The passuk says והקטיר עליו אהרן קטורת “and Aharon shall burn upon it incense.” The following passuk says ובהעלות אהרן את הנרות “and when Aharon lights the candles.” Since the mitzvah of burning the incense and lighting candles is able to be performed by any Kohen, why does the Torah specifically mention Aharon?
The Ramban suggests that the passuk further on states וכפר אהרון…אחת בשנה “and Aharon shall make atonement… one time a year.” This refers to the avodah on Yom Kippur which only Aharon the Kohen Gadol is eligible to do. Since the passuk speaks about Aharon doing the avodah of Yom Kippur, it also mentions Aharon by the other avodah as well. Another answer is that the passuk is hinting that Aharon should be the first to start the avodah.
I heard another answer from Avi Mori shlita. The Meshach Chachma brings a Midrash: Hashem says to Moshe, “It is not as you thought that Aharon can only enter into the Kodesh HaKadoshim sometimes; rather he can enter whenever he wants in order to do the avodah like the seder of Yom Kippur.” The Gra explains: Aharon can go into the Kodesh Hakodoshim whenever he wants to do the avodah as done on Yom Kippur, but his sons and future Kohanim Gedolim cannot. The reason for this is as the Seforno explains in parshas Emor: the cloud rested over the Mishkan throughout forty years in the Midbar as it says כי ענן על המשכן יומם. Each day in the Midbar was like Yom Kippur, about which it says כי בענן אראה על הכפרת. Since on Yom Kippur the avodah of the incense and lighting was done by the Kohen Gadol, so too it was fitting for Aharon to do these each day in the Midbar as well.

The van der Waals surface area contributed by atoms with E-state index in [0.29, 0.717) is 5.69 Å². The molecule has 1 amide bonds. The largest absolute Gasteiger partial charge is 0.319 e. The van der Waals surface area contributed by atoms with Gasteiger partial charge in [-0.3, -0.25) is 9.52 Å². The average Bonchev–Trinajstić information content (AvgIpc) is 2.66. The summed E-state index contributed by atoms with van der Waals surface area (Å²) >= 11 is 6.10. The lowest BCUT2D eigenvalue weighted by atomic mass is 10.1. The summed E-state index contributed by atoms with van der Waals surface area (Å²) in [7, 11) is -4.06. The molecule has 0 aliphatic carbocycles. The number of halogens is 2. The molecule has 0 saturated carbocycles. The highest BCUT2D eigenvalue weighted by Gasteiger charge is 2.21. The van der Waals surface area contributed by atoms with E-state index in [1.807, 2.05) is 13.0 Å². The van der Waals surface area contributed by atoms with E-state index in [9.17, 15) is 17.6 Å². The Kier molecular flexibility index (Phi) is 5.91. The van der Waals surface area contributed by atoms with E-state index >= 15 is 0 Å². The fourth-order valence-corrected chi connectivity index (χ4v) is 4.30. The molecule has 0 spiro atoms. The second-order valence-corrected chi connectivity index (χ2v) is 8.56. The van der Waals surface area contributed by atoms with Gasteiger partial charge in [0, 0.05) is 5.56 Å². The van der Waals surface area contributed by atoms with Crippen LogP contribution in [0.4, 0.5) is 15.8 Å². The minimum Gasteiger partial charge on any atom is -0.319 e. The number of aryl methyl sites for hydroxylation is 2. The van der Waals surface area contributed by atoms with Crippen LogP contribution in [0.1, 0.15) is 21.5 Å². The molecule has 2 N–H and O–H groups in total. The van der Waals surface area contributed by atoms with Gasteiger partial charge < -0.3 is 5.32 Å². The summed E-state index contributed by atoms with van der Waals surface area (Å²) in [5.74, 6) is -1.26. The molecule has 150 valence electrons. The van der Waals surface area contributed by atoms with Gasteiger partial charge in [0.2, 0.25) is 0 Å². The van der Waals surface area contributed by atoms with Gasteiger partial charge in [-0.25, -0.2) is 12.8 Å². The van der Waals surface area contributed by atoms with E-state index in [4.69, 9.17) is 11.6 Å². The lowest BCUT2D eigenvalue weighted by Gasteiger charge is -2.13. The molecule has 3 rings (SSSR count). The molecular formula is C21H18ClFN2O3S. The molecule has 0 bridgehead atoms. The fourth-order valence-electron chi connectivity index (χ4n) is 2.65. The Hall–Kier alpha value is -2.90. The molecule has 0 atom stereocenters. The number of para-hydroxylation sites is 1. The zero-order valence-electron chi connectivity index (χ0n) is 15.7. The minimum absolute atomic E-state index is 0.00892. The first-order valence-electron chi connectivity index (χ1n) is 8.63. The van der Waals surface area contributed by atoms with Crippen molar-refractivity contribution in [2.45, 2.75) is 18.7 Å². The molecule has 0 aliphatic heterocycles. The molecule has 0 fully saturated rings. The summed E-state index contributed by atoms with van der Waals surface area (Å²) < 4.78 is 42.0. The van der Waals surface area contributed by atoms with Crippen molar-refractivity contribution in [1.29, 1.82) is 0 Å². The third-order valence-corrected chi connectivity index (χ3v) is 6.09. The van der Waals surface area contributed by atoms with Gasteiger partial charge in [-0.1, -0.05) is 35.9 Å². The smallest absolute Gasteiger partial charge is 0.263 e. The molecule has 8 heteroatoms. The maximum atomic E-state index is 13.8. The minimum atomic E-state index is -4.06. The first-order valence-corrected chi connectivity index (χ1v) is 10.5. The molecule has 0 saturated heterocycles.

The Seforno in parshas Pikudei says that the Shechina rested so permanently over the Mishkan that for forty years it never left, other than when Bnei Yisrael would travel. This did not occur in Shilo, nor by the first or second Beis HaMikdash. However the third Beis HaMikdash will be even greater as it says ואני אהיה לה..חומת אש סביב ולכבוד אהיה בתוכם.
May Hashem bring back the hashra’as haShechina with the third Beis HaMikdash speedily in our days.